1 cup granulated sugar

⅓ cup Dutch-processed cocoa powder

⅓ cup dark corn syrup

¼ teaspoon salt

16 Tablespoons (2 sticks) unsalted butter, cut into Tablespoon-sized chunks


*We make our own because we never use up a carton of buttermilk before it goes bad. To make your own, take 1 ¼ cup milk of choice and add 1 Tablespoon + ½ teaspoon distilled white vinegar. Mix well and let it sit for a couple minutes. Voila! Homemade buttermilk for the cake and fudge frosting.


Prep your pans: preheat the oven to 350 F and line a cake pan with parchment paper - we used a 9 x 13 pan, but you can also use a 8-inch square pan. Butter the parchment paper and exposed sides of the pan. 

Make the batter: in the bowl of a mixer add the butter, brown sugar and granulated sugar. Use the paddle attachment and beat until fluffy, scraping the bowl so that everything is incorporated. Add the whole egg, egg yolk and vanilla and beat until incorporated, then add the buttermilk and repeat. Sift together the cocoa powder, flour, baking soda, baking powder and salt - you can do this by sifting directly over the bowl, or sift into a separate bowl and then add. We do the latter because I have a special cover for my bowl that lets me add flour without it going all over the place. Do what works best for you! Beat the dry ingredients into the batter on low until just combined. Turn off and use a spatula to ensure everything from the bottom of the bowl gets mixed in. Pour the batter into the prepared pan and bake for 25-30 minutes, until an inserted toothpick or fork comes out clean. Let the cake cool for 5-10 minutes on a cooling rack in the pan, then flip onto the rack to finish cooling. We stuck ours in the fridge to speed up the process.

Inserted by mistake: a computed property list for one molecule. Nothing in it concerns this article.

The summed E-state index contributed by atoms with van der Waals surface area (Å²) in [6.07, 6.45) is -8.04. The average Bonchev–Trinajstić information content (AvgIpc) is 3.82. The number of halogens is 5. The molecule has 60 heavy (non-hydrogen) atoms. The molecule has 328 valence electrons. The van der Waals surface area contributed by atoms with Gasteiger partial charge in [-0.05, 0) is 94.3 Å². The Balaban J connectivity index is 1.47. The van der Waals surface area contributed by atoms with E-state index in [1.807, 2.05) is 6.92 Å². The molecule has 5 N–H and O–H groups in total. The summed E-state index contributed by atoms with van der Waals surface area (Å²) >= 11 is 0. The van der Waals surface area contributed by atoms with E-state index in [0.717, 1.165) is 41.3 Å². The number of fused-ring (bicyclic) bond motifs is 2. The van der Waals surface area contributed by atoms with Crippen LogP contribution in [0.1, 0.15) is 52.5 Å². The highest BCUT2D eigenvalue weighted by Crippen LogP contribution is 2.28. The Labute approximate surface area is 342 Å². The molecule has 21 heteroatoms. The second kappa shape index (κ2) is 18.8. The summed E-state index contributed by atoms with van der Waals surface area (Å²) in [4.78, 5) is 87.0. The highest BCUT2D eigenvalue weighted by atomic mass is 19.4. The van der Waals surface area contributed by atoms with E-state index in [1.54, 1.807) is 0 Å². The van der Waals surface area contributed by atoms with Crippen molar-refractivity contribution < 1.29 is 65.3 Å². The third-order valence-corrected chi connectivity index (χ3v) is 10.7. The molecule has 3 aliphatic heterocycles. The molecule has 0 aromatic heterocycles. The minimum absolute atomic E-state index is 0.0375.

Make the buttercream: clean out the bowl you used for the cake batter and beat the butter and vegetable shortening for 3 minutes, or until pale and fluffy. Add the powdered sugar ½ cup at a time and allow to incorporate completely before adding the next ½ cup. When all the powdered sugar is mixed in, add the vanilla and beat for 30 seconds.

Pipe the buttercream: there are two ways to do this- we did one but I recommend the other. The first way is to scoop the buttercream into a piping bag fitted with a large round tip (place the bag in a tall glass and fold the edges over the rim to fill the bag, then twist off). The other way is to mold the buttercream by hand. This stuff is STIFF, and is pretty hard to get out of the piping bag, so I recommend hand rolling. Make snakes that are the length of your cake and about 1-inch thick. Place them on top of the cake about 1-inch apart. If you're using a rectangular pan instead of square, the snakes should run lengthwise. Stick in the fridge or freezer for at least 30 minutes to set the buttercream.

Make the fudge frosting: in a large bowl, whisk together the the buttermilk, sugar and vanilla and set aside. In a medium saucepan, add the sugar, cocoa powder, corn syrup, salt and 1 stick butter and place on medium-low heat. Stir occasionally to fully melt the butter, then bring mixture to a boil on medium-high heat. Cook until the mixture registers 240 F, or when a small amount of the mixture is dropped into cold water it turns into a soft, malleable ball.  Remove from heat, and while whisking constantly add the hot mixture to the buttermilk mixture. Add remaining 1 stick of butter and whisk to fully melt and incorporate. Allow to cool for a couple of minutes.

Frost cake: take the cake out of the fridge/freezer and pour the cooled frosting over it in long strokes to completely cover the buttercream rolls. There will be some frosting "runoff" that will turn into delicious fudge pockets once the cake hardens up a bit. Put back in the fridge/freezer for at least 30 minutes before serving.

To keep: this can be kept in the fridge or freezer in a tightly sealed container or wrapped in foil for a few days and up to 2 weeks, respectively.